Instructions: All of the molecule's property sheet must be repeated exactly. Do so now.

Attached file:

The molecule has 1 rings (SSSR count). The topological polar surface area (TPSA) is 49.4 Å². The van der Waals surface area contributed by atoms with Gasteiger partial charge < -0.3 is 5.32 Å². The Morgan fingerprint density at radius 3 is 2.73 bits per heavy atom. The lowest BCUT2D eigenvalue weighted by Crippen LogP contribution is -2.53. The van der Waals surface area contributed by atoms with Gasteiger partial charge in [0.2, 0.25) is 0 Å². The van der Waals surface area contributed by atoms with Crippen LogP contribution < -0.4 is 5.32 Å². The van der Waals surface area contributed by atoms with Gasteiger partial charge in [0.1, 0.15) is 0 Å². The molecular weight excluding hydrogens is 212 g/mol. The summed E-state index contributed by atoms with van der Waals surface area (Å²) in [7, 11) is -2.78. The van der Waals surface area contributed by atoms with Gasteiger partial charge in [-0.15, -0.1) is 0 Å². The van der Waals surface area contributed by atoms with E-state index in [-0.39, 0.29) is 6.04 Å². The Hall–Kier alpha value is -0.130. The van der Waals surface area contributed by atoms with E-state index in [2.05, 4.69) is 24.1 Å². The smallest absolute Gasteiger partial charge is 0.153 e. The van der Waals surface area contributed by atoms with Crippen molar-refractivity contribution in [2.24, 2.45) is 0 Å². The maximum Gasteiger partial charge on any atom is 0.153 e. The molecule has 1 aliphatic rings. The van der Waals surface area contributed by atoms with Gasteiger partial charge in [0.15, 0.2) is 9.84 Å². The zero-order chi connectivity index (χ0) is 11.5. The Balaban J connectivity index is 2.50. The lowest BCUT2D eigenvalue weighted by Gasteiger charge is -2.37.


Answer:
The molecule has 1 rings (SSSR count). The topological polar surface area (TPSA) is 49.4 Å². The van der Waals surface area contributed by atoms with Gasteiger partial charge < -0.3 is 5.32 Å². The Morgan fingerprint density at radius 3 is 2.73 bits per heavy atom. The lowest BCUT2D eigenvalue weighted by Crippen LogP contribution is -2.53. The van der Waals surface area contributed by atoms with Gasteiger partial charge in [0.2, 0.25) is 0 Å². The van der Waals surface area contributed by atoms with Crippen LogP contribution < -0.4 is 5.32 Å². The van der Waals surface area contributed by atoms with Gasteiger partial charge in [0.1, 0.15) is 0 Å². The molecular weight excluding hydrogens is 212 g/mol. The summed E-state index contributed by atoms with van der Waals surface area (Å²) in [7, 11) is -2.78. The van der Waals surface area contributed by atoms with Gasteiger partial charge in [-0.15, -0.1) is 0 Å². The van der Waals surface area contributed by atoms with E-state index in [-0.39, 0.29) is 6.04 Å². The Hall–Kier alpha value is -0.130. The van der Waals surface area contributed by atoms with E-state index in [2.05, 4.69) is 24.1 Å². The smallest absolute Gasteiger partial charge is 0.153 e. The van der Waals surface area contributed by atoms with Crippen molar-refractivity contribution in [2.24, 2.45) is 0 Å². The maximum Gasteiger partial charge on any atom is 0.153 e. The molecule has 1 aliphatic rings. The van der Waals surface area contributed by atoms with Gasteiger partial charge in [0.15, 0.2) is 9.84 Å². The zero-order chi connectivity index (χ0) is 11.5. The Balaban J connectivity index is 2.50. The lowest BCUT2D eigenvalue weighted by Gasteiger charge is -2.37.